Big Pharma Paid $690 Million To Fauci’s Agency During Pandemic

New data from the National Institutes of Health has revealed that Big Pharma paid $690 million to Fauci’s agency during the pandemic.

Big Pharma Paid $690 Million To Fauci's Agency During Pandemic 1

The American people began to sense that Big Government was cozying up to Big Pharma during the pandemic. We can now clearly see how near they were.

During the pandemic, from late 2021 to 2023, the National Institutes of Health and its scientists earned $710 million in royalties, according to new data. These are the fees that private businesses, such as pharmaceuticals, pay the government scientists to license their discoveries for medical use.

The National Institute of Allergy and Infectious Disease (NIAID), a subagency under the direction of Dr. Anthony Fauci, and 260 of its scientists received nearly all of that $690 million.

Big Pharma Paid $690 Million To Fauci's Agency During Pandemic 2

NIH is closely guarding information on this massive privatized royalty complex. To obtain information on the royalties paid between September 2009 and October 2021—a total of $325 million across 56,000 transactions—my company,, was compelled to file a lawsuit.

To get this fresh release, we had to file a second lawsuit, this time with Judicial Watch serving as our legal counsel.

Payments to NIH increased dramatically during the pandemic era: in those years, private sector funding flow more than doubled compared to the twelve years prior combined. It is $1.036 billion in total.

It’s unclear if these new figures even include the $400 million that Moderna and Pfizer agreed to pay in a settlement with the NIH for the Covid vaccination royalties.

Big Pharma Paid $690 Million To Fauci's Agency During Pandemic 3

Fauci, the face of our COVID response, will give the American people one final chance to obtain some transparency when he speaks before the House Select Subcommittee on the Coronavirus Pandemic on Monday.

There are many things to explain.

He has been dismissing concerns about possible conflicts of interest between private royalty recipients and COVID policymakers—who steadfastly promoted vaccinations—for years.

He will now also have to explain shocking emails that one of his deputies sent out detailing internal methods for getting around the federal Freedom of Information Act.

Fauci won’t be allowed to personally courier letters to people or misspell things to avoid scrutiny—two of the FOIA-avoiding strategies that important Fauci deputy Dr. David Morens detailed.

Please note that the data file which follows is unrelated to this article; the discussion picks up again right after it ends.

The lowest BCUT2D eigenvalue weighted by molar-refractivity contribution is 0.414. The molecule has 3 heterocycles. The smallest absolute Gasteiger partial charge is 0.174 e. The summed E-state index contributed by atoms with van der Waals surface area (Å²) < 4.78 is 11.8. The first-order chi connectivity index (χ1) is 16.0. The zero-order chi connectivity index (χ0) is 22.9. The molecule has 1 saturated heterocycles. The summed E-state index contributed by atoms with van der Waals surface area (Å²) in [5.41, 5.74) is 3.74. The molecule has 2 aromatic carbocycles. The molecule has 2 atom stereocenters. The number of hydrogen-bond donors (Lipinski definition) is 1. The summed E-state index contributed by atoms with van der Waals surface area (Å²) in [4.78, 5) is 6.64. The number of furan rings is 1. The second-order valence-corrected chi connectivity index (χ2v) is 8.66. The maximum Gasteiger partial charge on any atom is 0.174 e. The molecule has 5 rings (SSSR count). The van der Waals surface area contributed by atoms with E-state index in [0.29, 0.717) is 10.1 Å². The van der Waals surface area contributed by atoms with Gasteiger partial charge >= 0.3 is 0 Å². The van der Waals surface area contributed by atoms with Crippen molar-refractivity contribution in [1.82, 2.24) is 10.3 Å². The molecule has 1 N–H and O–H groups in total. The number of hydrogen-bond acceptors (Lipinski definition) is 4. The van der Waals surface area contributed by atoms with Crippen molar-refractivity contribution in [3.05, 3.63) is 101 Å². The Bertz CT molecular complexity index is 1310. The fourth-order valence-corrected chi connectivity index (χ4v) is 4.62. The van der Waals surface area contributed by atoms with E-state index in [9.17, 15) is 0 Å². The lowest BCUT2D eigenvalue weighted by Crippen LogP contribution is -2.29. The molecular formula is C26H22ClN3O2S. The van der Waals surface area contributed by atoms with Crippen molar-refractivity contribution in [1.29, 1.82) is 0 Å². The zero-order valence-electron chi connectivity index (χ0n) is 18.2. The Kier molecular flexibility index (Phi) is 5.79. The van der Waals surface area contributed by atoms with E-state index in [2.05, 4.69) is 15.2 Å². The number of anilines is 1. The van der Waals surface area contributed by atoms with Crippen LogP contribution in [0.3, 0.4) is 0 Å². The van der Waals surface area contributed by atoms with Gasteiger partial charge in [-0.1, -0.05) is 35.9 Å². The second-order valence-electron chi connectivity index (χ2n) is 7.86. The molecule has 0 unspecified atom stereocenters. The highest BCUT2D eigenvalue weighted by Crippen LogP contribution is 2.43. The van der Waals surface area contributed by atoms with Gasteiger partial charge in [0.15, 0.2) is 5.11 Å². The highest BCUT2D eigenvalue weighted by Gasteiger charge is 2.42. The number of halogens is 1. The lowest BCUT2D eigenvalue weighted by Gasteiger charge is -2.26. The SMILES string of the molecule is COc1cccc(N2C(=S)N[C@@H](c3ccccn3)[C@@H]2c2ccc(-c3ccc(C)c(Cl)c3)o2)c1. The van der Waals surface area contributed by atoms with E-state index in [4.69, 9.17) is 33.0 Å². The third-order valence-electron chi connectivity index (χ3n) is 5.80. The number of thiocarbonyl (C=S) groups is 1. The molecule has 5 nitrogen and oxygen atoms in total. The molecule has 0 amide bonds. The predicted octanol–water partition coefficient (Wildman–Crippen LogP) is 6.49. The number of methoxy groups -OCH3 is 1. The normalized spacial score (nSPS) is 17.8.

Rather, Fauci will be the subject of cameras trained from all around the world, and he will be asked to testify about the details he provided in a sworn deposition earlier this year.

It’s an opportunity to either clear his name or strengthen the public’s impression of him and the NIH as evasive and self-serving.

Beyond this small group of scientists hiding conversations about the virus’s source, the NIH has continuously handled FOIA requests as though they were their viral assaults. Thus, it makes sense that we are plaintiffs in six active FOIA cases.

Typically, the NIH continues to withhold information that would make it easier for us to link treatments to the people who funded their inventions. For instance, they won’t disclose to us the precise amount of royalties given to each scientist. Thus, we are still unable to follow the money.

Meanwhile, the Royalty Transparency Act, sponsored by Sen. Rand Paul, should be put to a vote right away on the floor after passing committee unanimously.

Fauci has a lot of options on what to do in the interim. He might say he agrees with bills similar to Paul’s. He might demand that the CDC and NIH willingly “unmask” the royalties. Then, we may assess if their choices have improved their well-being or the welfare of the public.

Fauci might also be in favor of changes to the FOIA statute that hold deliberate violators accountable.

He ought to at least express regret for his colleagues’ complete disregard for FOIA and the transparency campaign they were engaged in, which has now come to light in private correspondence.

Providing for the general welfare and disclosing its revenue and expenditures to the public are two of the government’s most fundamental responsibilities.

As Dr. Fauci completes fifty years in the government and rises to the position of highest-paid bureaucrat, he ought to think about checking those boxes once again. For the sake of the past.

Recently, GreatGameIndia reported that during an interview with the House Select Subcommittee on the Coronavirus Pandemic, Fauci admitted to fabricating COVID guidelines based on assumptions, not science.

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